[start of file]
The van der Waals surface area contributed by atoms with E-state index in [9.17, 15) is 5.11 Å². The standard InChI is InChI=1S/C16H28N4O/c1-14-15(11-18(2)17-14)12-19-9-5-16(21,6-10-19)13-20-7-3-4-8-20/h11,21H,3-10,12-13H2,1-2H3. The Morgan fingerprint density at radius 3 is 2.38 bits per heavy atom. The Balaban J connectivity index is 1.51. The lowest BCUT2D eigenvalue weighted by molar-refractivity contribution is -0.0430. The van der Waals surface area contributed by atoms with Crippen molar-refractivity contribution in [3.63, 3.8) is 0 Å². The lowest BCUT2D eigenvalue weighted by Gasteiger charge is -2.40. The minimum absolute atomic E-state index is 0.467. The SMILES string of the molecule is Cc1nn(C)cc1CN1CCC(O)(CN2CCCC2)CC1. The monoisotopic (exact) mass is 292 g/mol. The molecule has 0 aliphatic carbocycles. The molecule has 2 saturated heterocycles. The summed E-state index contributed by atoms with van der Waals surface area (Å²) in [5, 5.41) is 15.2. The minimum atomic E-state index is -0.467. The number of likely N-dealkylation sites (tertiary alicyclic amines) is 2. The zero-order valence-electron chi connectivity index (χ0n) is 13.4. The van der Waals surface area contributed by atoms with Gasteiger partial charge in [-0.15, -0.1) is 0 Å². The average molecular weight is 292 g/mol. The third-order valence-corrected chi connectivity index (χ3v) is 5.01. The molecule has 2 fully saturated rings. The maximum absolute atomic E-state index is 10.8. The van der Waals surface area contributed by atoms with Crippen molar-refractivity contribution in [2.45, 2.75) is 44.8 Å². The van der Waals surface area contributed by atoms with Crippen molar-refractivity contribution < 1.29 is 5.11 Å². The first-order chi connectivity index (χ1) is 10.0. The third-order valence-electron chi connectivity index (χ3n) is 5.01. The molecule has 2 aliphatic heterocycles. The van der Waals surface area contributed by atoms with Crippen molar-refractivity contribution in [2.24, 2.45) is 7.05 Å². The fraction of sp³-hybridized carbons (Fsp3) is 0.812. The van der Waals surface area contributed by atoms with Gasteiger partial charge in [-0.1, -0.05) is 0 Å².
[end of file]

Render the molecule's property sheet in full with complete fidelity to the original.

The van der Waals surface area contributed by atoms with E-state index in [9.17, 15) is 5.11 Å². The standard InChI is InChI=1S/C16H28N4O/c1-14-15(11-18(2)17-14)12-19-9-5-16(21,6-10-19)13-20-7-3-4-8-20/h11,21H,3-10,12-13H2,1-2H3. The Morgan fingerprint density at radius 3 is 2.38 bits per heavy atom. The Balaban J connectivity index is 1.51. The lowest BCUT2D eigenvalue weighted by molar-refractivity contribution is -0.0430. The van der Waals surface area contributed by atoms with Crippen molar-refractivity contribution in [3.63, 3.8) is 0 Å². The lowest BCUT2D eigenvalue weighted by Gasteiger charge is -2.40. The minimum absolute atomic E-state index is 0.467. The SMILES string of the molecule is Cc1nn(C)cc1CN1CCC(O)(CN2CCCC2)CC1. The monoisotopic (exact) mass is 292 g/mol. The molecule has 0 aliphatic carbocycles. The molecule has 2 saturated heterocycles. The summed E-state index contributed by atoms with van der Waals surface area (Å²) in [5, 5.41) is 15.2. The minimum atomic E-state index is -0.467. The number of likely N-dealkylation sites (tertiary alicyclic amines) is 2. The zero-order valence-electron chi connectivity index (χ0n) is 13.4. The van der Waals surface area contributed by atoms with Gasteiger partial charge in [-0.15, -0.1) is 0 Å². The average molecular weight is 292 g/mol. The third-order valence-corrected chi connectivity index (χ3v) is 5.01. The molecule has 2 fully saturated rings. The maximum absolute atomic E-state index is 10.8. The van der Waals surface area contributed by atoms with Crippen molar-refractivity contribution in [2.45, 2.75) is 44.8 Å². The van der Waals surface area contributed by atoms with Crippen molar-refractivity contribution < 1.29 is 5.11 Å². The first-order chi connectivity index (χ1) is 10.0. The third-order valence-electron chi connectivity index (χ3n) is 5.01. The molecule has 2 aliphatic heterocycles. The van der Waals surface area contributed by atoms with Crippen molar-refractivity contribution in [2.24, 2.45) is 7.05 Å². The fraction of sp³-hybridized carbons (Fsp3) is 0.812. The van der Waals surface area contributed by atoms with Gasteiger partial charge in [-0.1, -0.05) is 0 Å².